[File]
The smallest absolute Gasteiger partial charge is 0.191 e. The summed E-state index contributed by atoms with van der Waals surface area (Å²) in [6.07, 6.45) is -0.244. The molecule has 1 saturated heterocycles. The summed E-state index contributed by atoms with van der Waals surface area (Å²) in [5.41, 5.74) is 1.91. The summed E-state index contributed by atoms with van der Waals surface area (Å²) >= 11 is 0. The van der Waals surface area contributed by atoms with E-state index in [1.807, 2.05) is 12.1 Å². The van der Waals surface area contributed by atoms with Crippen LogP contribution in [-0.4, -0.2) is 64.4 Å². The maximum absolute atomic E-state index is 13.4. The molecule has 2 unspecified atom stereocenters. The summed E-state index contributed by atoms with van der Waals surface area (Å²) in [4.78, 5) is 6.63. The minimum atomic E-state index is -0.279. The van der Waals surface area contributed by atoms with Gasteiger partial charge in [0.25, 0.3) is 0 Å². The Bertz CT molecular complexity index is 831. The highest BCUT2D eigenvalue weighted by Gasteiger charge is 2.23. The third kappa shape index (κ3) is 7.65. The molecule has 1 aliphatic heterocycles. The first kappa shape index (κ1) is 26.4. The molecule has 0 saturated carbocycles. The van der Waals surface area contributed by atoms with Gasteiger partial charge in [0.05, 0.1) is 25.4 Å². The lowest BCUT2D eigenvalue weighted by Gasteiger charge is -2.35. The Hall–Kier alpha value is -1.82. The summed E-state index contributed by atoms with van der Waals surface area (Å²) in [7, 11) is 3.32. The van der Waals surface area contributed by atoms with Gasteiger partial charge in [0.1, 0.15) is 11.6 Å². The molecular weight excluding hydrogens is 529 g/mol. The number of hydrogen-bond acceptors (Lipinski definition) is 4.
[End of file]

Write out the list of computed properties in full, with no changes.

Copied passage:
The smallest absolute Gasteiger partial charge is 0.191 e. The summed E-state index contributed by atoms with van der Waals surface area (Å²) in [6.07, 6.45) is -0.244. The molecule has 1 saturated heterocycles. The summed E-state index contributed by atoms with van der Waals surface area (Å²) in [5.41, 5.74) is 1.91. The summed E-state index contributed by atoms with van der Waals surface area (Å²) >= 11 is 0. The van der Waals surface area contributed by atoms with E-state index in [1.807, 2.05) is 12.1 Å². The van der Waals surface area contributed by atoms with Crippen LogP contribution in [-0.4, -0.2) is 64.4 Å². The maximum absolute atomic E-state index is 13.4. The molecule has 2 unspecified atom stereocenters. The summed E-state index contributed by atoms with van der Waals surface area (Å²) in [4.78, 5) is 6.63. The minimum atomic E-state index is -0.279. The van der Waals surface area contributed by atoms with Gasteiger partial charge in [0.25, 0.3) is 0 Å². The Bertz CT molecular complexity index is 831. The highest BCUT2D eigenvalue weighted by Gasteiger charge is 2.23. The third kappa shape index (κ3) is 7.65. The molecule has 1 aliphatic heterocycles. The first kappa shape index (κ1) is 26.4. The molecule has 0 saturated carbocycles. The van der Waals surface area contributed by atoms with Gasteiger partial charge in [0.05, 0.1) is 25.4 Å². The lowest BCUT2D eigenvalue weighted by Gasteiger charge is -2.35. The Hall–Kier alpha value is -1.82. The summed E-state index contributed by atoms with van der Waals surface area (Å²) in [7, 11) is 3.32. The van der Waals surface area contributed by atoms with Gasteiger partial charge in [0.1, 0.15) is 11.6 Å². The molecular weight excluding hydrogens is 529 g/mol. The number of hydrogen-bond acceptors (Lipinski definition) is 4.